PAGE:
Beyond the Rice Fields
I have all these books here to post about, but the time flies by and I still haven't written! Well, here's one, anyway. The first novel from Madagascar, written in Malagasy, to be translated into English. Naivo is a pen name for Naivoharisoa Patrick Ramamonjisoa, and this is his first novel -- and it's historical fiction.
The story is set in the early 19th century. Tsito is a little boy whose village was attacked, and he's been sold into slavery. He's fortunate to be bought by a trader who is kind to him, teaches him a lot, and then leaves him in the village of Sahasoa with his former girlfriend, Bao, and their daughter Fara. Fara and Tsito grow up together as close companions. At the same time, Europeans are just barely beginning to arrive in Madagascar, which has a destabilizing effect on society, even though not many people convert.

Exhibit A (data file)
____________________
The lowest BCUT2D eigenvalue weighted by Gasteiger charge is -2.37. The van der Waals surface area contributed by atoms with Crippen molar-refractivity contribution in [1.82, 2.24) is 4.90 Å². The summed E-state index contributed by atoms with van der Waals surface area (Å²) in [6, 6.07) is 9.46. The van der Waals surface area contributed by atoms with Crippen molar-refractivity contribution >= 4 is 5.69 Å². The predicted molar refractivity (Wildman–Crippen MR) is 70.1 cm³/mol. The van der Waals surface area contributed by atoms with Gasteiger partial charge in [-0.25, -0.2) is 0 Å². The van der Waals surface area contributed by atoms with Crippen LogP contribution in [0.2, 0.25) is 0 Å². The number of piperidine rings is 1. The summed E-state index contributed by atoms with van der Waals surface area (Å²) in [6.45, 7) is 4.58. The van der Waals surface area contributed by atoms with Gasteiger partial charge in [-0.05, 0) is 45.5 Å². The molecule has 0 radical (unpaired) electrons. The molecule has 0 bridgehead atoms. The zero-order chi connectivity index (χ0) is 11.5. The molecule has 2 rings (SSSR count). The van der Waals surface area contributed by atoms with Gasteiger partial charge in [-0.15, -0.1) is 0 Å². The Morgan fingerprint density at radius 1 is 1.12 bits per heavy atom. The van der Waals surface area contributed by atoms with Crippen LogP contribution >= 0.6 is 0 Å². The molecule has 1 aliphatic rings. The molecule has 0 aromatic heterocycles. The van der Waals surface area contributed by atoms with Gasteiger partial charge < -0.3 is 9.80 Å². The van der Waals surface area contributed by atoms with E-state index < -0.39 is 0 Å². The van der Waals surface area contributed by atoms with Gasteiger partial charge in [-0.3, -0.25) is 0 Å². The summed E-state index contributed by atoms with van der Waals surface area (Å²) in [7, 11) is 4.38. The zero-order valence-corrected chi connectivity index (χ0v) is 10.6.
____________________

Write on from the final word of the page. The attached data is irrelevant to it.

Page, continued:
As Tsito grows up, his fortunes rise and he's able to gain a good education and position, though he is still a slave and so Fara doesn't see him as a romantic possibility. Years go by, and against the background of Malagasy history, Tsito buys his freedom, watches his employer's family fortunes fall, and even spends a few years in England learning engineering. All along, he yearns for Fara. Meanwhile, her circumstances are getting worse; the queen has instigated what amounts to political and superstitious witch-hunting across the land and no one is safe from denouncement and trial by poison. When their paths cross again, Tsito and Fara may find happiness...or not.
This was a fascinating and enjoyable book, with a richly textured historical setting. Naivo doesn't condescend to the reader by explaining every little thing, which is good, and also means you'll have frequent recourse to the glossary and historical timeline that are helpfully included. I enjoyed it quite a bit.